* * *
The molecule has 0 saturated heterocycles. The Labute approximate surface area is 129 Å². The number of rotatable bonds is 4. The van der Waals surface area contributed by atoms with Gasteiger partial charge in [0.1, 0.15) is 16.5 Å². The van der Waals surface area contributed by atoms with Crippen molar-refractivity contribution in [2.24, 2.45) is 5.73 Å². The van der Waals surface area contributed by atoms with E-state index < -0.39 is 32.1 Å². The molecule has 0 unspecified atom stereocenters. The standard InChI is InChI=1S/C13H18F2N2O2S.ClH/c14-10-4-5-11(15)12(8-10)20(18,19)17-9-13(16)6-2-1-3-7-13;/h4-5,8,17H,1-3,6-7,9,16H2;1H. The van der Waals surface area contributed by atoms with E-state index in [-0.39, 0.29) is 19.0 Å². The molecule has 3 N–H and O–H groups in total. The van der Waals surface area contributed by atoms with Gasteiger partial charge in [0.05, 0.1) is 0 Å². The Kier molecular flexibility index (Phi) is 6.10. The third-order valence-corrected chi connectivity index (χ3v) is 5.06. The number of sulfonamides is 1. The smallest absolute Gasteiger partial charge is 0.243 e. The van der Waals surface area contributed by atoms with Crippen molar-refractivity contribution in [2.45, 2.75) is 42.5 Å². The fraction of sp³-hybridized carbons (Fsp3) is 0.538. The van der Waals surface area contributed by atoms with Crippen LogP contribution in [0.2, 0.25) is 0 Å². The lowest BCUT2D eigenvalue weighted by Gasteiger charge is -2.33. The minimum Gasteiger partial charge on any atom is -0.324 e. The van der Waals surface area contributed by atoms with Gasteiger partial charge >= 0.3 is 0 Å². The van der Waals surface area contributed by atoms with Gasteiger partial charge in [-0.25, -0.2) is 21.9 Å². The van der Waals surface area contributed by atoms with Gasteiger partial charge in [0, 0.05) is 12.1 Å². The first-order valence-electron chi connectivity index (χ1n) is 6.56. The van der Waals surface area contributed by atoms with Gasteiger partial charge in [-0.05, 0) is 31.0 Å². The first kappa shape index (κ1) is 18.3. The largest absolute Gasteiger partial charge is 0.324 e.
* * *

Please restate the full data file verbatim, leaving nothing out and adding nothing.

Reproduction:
The molecule has 0 saturated heterocycles. The Labute approximate surface area is 129 Å². The number of rotatable bonds is 4. The van der Waals surface area contributed by atoms with Gasteiger partial charge in [0.1, 0.15) is 16.5 Å². The van der Waals surface area contributed by atoms with Crippen molar-refractivity contribution in [2.24, 2.45) is 5.73 Å². The van der Waals surface area contributed by atoms with E-state index < -0.39 is 32.1 Å². The molecule has 0 unspecified atom stereocenters. The standard InChI is InChI=1S/C13H18F2N2O2S.ClH/c14-10-4-5-11(15)12(8-10)20(18,19)17-9-13(16)6-2-1-3-7-13;/h4-5,8,17H,1-3,6-7,9,16H2;1H. The van der Waals surface area contributed by atoms with E-state index in [-0.39, 0.29) is 19.0 Å². The molecule has 3 N–H and O–H groups in total. The van der Waals surface area contributed by atoms with Gasteiger partial charge in [0.05, 0.1) is 0 Å². The Kier molecular flexibility index (Phi) is 6.10. The third-order valence-corrected chi connectivity index (χ3v) is 5.06. The number of sulfonamides is 1. The smallest absolute Gasteiger partial charge is 0.243 e. The van der Waals surface area contributed by atoms with Crippen molar-refractivity contribution in [2.45, 2.75) is 42.5 Å². The fraction of sp³-hybridized carbons (Fsp3) is 0.538. The van der Waals surface area contributed by atoms with Crippen LogP contribution in [0.2, 0.25) is 0 Å². The lowest BCUT2D eigenvalue weighted by Gasteiger charge is -2.33. The minimum Gasteiger partial charge on any atom is -0.324 e. The van der Waals surface area contributed by atoms with Gasteiger partial charge >= 0.3 is 0 Å². The van der Waals surface area contributed by atoms with Gasteiger partial charge in [-0.25, -0.2) is 21.9 Å². The van der Waals surface area contributed by atoms with Gasteiger partial charge in [0, 0.05) is 12.1 Å². The first-order valence-electron chi connectivity index (χ1n) is 6.56. The van der Waals surface area contributed by atoms with Gasteiger partial charge in [-0.05, 0) is 31.0 Å². The first kappa shape index (κ1) is 18.3. The largest absolute Gasteiger partial charge is 0.324 e.